Lunges are an incredible, classic exercise as well.  If you can do them with a resistance band or weights, that’s even better. Strength in the legs and inner thighs is most beneficial when communicating with your horse while riding. In back country skiing, I’ve found that engaging the glutes helps me to stand up straight and power from the rear instead of the hip flexors. To make lunges really effective, make the motion slow, slow, slow.  Articulate through the full length of your leg muscles. Slowing it down fires up the slow twitch muscle fibers which are used for endurance. Keep the knee of the leg in front of you in line with the front ankle. Do not let the knee creep forward over the toes or strain behind your ankle. This protects your knee. Think about pressing the heel of the front leg into the ground to engage the glutes and straighten the leg. Play with doing the full range of motion for 1 minute, then holding (leg in a 90 degree angle) for 30 seconds, then pulsing it out (little up and down) for the last 30 seconds.

Add these exercises to your fitness routine, and you might find your time in the hot tub is more about watching the stars than relieving the aches and pain of sore muscles!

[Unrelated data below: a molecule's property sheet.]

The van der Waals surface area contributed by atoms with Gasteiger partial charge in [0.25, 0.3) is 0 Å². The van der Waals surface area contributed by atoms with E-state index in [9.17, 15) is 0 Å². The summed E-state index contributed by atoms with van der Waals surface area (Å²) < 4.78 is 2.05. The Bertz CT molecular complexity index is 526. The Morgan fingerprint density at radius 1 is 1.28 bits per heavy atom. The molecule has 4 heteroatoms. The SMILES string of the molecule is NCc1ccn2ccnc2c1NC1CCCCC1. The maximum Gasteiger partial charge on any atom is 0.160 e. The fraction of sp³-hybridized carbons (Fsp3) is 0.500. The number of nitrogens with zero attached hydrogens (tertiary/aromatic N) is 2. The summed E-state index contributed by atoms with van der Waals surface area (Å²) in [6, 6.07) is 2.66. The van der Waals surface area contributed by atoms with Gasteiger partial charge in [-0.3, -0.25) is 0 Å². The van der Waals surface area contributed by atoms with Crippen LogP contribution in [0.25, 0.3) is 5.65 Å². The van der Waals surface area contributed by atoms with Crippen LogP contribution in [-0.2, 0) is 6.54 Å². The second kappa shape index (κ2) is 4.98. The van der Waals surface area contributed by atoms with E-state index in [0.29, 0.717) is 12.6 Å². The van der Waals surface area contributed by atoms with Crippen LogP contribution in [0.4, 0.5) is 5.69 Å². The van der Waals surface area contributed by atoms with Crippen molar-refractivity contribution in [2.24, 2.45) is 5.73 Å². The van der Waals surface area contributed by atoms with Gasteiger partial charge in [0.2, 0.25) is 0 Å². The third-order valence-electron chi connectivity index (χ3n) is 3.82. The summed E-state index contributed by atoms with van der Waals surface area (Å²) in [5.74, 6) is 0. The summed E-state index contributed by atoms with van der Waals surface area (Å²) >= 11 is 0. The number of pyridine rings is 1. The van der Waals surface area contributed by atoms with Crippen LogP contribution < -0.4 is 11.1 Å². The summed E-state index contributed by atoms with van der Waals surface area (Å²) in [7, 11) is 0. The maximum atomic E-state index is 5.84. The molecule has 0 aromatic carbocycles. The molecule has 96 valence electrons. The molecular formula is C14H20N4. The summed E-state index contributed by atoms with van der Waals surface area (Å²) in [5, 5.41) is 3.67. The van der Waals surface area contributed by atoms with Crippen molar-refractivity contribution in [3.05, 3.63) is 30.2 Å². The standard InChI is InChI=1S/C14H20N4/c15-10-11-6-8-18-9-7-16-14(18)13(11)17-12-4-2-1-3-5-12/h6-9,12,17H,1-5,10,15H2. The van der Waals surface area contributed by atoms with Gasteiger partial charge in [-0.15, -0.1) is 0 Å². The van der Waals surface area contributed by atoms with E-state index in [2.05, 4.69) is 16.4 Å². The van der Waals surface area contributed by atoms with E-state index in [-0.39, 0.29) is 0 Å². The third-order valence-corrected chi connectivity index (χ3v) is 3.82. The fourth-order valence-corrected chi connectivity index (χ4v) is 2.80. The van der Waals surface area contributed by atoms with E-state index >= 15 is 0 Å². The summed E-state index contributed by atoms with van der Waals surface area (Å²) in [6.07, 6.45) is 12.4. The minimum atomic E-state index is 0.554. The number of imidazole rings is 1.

• history of a colorado dude ranch
  • early dude ranch photo

Dude Ranch Life- a little history

The other day I stumbled across some great historical photos that I had saved in a file.  They were from Elvin Tufly, who sent them to me after he visited the ranch a few years ago.  His stories from that visit took me on an amazing journey back into the early days of Vista Verde Ranch.  Back then, it wasn’t a luxury dude ranch, but a school of hard knocks hay and cattle ranch.  The Tufly family lived at Vista Verde in the summers, and once it got too cold they would move their cattle down to Clark and live there for the winter months.  In the spring, they would drive the cattle back up to the ranch to graze for a bit before driving them up to Willow Creek for the summer.  The amazing, lush grass that fills up the valley and gives the ranch its name would grow all summer until it was time to cut it for hay.  Come fall, the Tuflys would gather up their cow-calf pairs, separate out the calves, and drive them all the way to Steamboat to be loaded on the train for their ride to Kansas City.  In the winter, Elvin’s mom would rally her girlfriends to ski up to the ranch to check in on the buildings.  The gals would spend a night, shovel the roofs, and then ski back to Clark.  Ok ladies, this definitely is a different twist on a girls’ weekend!

It’s pretty humbling to think about how different life was at the ranch in those days.  No fully-staffed, all-inclusive vacation with bubbling hot tubs, housekeepers tidying up after you, chefs preparing amazing meals, and the horses saddled when you show up at the barn.  It was a tough life, and we love to look back and imagine what it must have been like for these folks who called Vista Verde home for so many years.  Thanks to Elvin for sharing these memories!